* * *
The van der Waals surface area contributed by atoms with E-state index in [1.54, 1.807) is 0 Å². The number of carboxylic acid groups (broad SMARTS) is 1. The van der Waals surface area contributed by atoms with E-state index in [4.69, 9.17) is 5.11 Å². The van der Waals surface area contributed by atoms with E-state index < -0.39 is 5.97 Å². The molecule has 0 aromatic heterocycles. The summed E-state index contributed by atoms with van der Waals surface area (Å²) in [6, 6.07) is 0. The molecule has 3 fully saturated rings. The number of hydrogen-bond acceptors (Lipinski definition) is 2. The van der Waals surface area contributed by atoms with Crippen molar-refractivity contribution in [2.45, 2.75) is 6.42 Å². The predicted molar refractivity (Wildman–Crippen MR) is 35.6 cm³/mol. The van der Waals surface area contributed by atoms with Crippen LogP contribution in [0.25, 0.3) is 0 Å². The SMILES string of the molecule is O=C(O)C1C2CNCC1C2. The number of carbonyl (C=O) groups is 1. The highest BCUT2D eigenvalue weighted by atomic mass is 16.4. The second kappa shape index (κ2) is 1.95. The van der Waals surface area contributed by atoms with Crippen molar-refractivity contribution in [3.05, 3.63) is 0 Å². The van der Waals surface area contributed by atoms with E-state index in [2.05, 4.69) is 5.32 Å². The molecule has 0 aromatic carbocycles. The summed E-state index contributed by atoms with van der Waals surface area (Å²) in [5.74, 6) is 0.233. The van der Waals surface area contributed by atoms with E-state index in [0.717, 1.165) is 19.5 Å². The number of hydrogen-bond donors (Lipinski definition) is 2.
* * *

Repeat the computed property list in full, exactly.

The van der Waals surface area contributed by atoms with E-state index in [1.54, 1.807) is 0 Å². The number of carboxylic acid groups (broad SMARTS) is 1. The van der Waals surface area contributed by atoms with E-state index in [4.69, 9.17) is 5.11 Å². The van der Waals surface area contributed by atoms with E-state index < -0.39 is 5.97 Å². The molecule has 0 aromatic heterocycles. The summed E-state index contributed by atoms with van der Waals surface area (Å²) in [6, 6.07) is 0. The molecule has 3 fully saturated rings. The number of hydrogen-bond acceptors (Lipinski definition) is 2. The van der Waals surface area contributed by atoms with Crippen molar-refractivity contribution in [2.45, 2.75) is 6.42 Å². The predicted molar refractivity (Wildman–Crippen MR) is 35.6 cm³/mol. The van der Waals surface area contributed by atoms with Crippen LogP contribution in [0.25, 0.3) is 0 Å². The SMILES string of the molecule is O=C(O)C1C2CNCC1C2. The number of carbonyl (C=O) groups is 1. The highest BCUT2D eigenvalue weighted by atomic mass is 16.4. The second kappa shape index (κ2) is 1.95. The van der Waals surface area contributed by atoms with Crippen molar-refractivity contribution in [3.05, 3.63) is 0 Å². The van der Waals surface area contributed by atoms with E-state index in [2.05, 4.69) is 5.32 Å². The molecule has 0 aromatic carbocycles. The summed E-state index contributed by atoms with van der Waals surface area (Å²) in [5.74, 6) is 0.233. The van der Waals surface area contributed by atoms with E-state index in [0.717, 1.165) is 19.5 Å². The number of hydrogen-bond donors (Lipinski definition) is 2.